Witnessing “complete devastation” in districts of Mosul, a senior United Nations relief official visiting Iraq lauded the massive humanitarian effort under way while indicating that the crisis is “far from over,” including for millions of Iraqis displaced throughout the country.
“I commend the achievements of the humanitarian operation in Iraq and wish to highlight the impressive national response,” said Ursula Mueller, Assistant Secretary-General and Deputy Emergency Relief Coordinator in a press statement.
“One of the things that impressed me the most was the exceptional level of cooperation between national counterparts, UN agencies and front-line NGOs [non-governmental organizations],” she added.
From 24 and 26 July, Ms. Mueller met with senior officials and ministers from the Iraqi Government and the Kurdistan Regional Government, as well as members of the international and humanitarian communities.
She saw first-hand the complete devastation of districts in western Mosul’s old city. “I saw homes and entire neighbourhoods destroyed; no doubt, countless tragedies remain untold among the rubble,” she explained.
With almost one million people fleeing Mosul, humanitarians’ “worst-case” estimates were surpassed.
Despite escalating needs, humanitarians adjusted their response and kept pace – with emergency sites and camps built in record time; over 18,000 people treated at trauma stabilization points near the front lines; and a quarter of a million adults and children received psychological first aid and psychosocial support.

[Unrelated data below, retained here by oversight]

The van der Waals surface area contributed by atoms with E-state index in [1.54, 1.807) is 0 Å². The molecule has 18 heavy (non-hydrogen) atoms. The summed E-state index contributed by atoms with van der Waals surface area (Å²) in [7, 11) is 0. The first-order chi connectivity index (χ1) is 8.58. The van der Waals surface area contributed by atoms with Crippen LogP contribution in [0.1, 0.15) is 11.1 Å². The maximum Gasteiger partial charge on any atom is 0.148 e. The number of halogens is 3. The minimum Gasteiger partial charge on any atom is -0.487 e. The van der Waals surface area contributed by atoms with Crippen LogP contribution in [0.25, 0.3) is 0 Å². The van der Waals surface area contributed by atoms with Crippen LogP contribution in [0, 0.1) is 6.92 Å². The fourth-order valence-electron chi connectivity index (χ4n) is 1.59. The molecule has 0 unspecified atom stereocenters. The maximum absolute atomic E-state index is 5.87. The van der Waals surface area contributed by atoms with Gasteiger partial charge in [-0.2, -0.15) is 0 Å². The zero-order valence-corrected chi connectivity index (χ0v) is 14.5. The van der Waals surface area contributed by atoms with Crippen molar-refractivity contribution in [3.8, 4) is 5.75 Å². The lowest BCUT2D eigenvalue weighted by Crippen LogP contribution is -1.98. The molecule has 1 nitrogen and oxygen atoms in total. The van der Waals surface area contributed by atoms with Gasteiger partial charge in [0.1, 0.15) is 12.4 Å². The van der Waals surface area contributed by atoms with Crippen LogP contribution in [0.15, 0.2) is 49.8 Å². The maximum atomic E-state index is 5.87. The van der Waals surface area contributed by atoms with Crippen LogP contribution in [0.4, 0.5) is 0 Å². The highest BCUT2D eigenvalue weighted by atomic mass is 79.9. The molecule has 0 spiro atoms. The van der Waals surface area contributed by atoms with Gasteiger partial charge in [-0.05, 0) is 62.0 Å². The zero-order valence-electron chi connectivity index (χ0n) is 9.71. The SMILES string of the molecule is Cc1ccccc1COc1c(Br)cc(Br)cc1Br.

The deputy UN relief coordinator also pointed out that beyond Mosul, sustained efforts are also needed to support the millions of Iraqis displaced across the country.
“Hundreds of thousands of people will try to return home in the coming months, and must do so in a safe, voluntary and dignified manner,” she emphasized. “Others will be unable to return home for some time due to the levels of destruction and contamination by explosive hazards in their communities.”
Ms. Mueller also met with representatives from the Yazidi community and visited displaced communities.
“Protection remains a top priority for minority groups in Iraq. The targeting of women – regardless of ethnic or religious affiliation – with rape, enslavement and other forms of violence, is a particularly disturbing feature of this crisis,” asserted Ms. Mueller.
A key take-away from the visit was that “the humanitarian crisis there is far from over.”
“Families lost loved ones, homes and livelihoods,” she continued. “I urge the international community to maintain its full commitment to supporting humanitarian assistance in Iraq, and I pledge that the United Nations will continue to stand with and support the Iraqi people.”
While Ms. Mueller thanked the international community and donors for generously providing 3.5 million highly vulnerable Iraqis with assistance so far this year, she emphasized that the $985 million funding requirement for Iraq’s 2017 humanitarian operations is not yet half met.